The Problem of Universals
Universals is another name for the Platonic Ideas or Forms. Plato thought these ideas pre-existed the things in the world to which they correspond. For example, a perfect circle is an idea to which any actual circle would only correspond approximately. Aristotle thought the universals were merely general versions of properties found in common in the particular things. Thus the general idea of a horse would be the bundle of common properties that are found in all particular horses.
The terminology is a bit confusing because Plato regarded these Ideas as "real" where today we regard the things as real and the universals as ideal. The great problem of the universals has been "do they exist?"
Both Plato and Aristotle have anticipated the Information Philosophy view of Universals. The Universal is simply the information which is a limited subset of the common information found in all the particulars.
The great ontological and existential problem of the universals then becomes clear in Information Philosophy. The tangible existence of an idea depends on it being encoded somewhere, in a mind, in a physical or biological structure, etc. The information encoded might be a mathematical concept, for example a perfect circle as all the points equidistant from a reference point.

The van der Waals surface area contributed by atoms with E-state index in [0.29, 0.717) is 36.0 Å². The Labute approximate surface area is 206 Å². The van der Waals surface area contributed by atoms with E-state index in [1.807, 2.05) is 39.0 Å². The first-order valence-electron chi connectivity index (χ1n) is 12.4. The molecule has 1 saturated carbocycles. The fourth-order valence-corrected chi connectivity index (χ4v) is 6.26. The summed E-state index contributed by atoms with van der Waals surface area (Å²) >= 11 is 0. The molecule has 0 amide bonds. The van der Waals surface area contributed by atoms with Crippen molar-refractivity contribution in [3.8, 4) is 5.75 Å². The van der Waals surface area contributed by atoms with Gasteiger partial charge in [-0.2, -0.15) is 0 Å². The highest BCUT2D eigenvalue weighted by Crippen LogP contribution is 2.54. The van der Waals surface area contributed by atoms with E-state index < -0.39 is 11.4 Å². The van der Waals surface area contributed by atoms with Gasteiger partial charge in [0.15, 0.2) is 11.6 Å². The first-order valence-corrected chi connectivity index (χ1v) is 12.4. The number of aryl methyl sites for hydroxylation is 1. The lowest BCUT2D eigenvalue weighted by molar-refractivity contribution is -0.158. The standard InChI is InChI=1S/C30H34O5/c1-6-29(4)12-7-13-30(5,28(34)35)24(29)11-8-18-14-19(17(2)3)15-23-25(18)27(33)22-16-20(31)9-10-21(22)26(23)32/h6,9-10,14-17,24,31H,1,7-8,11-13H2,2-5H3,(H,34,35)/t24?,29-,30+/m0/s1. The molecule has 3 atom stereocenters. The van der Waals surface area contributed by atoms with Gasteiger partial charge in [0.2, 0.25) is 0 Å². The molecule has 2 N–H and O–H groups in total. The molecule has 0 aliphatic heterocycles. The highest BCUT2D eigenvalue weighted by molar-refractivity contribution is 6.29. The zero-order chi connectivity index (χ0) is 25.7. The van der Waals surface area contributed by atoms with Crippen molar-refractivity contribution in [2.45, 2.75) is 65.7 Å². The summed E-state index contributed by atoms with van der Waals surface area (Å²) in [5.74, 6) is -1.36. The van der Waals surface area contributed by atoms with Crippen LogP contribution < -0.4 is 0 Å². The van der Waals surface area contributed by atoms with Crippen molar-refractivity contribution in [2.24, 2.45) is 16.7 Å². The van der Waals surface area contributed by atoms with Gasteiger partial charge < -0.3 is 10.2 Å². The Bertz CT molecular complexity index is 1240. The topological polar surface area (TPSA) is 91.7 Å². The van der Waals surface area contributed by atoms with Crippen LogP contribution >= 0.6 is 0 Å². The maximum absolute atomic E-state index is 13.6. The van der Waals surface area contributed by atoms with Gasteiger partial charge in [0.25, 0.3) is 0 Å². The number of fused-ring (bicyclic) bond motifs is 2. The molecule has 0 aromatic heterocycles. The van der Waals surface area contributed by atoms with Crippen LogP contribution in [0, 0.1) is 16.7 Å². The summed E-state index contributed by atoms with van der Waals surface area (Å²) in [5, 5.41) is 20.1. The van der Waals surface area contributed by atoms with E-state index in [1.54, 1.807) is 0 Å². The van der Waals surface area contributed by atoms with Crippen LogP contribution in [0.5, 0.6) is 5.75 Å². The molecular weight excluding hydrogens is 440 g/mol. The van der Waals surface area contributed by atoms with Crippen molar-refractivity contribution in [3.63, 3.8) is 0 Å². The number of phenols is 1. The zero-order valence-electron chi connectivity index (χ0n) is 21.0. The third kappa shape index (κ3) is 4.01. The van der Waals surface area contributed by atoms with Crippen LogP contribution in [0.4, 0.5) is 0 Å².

The mental abstraction of a universal away from any and all minds remains an issue with two resolutions. First, the universal idea has probably been encoded in human artifacts - books for example - now independent of any particular mind. This is our Sum of all information. Second, with Aristotle, we can imagine that many particulars pre-existed any minds and would remain in the world in the absence of any mind, containing their generals for any future intelligence to discover.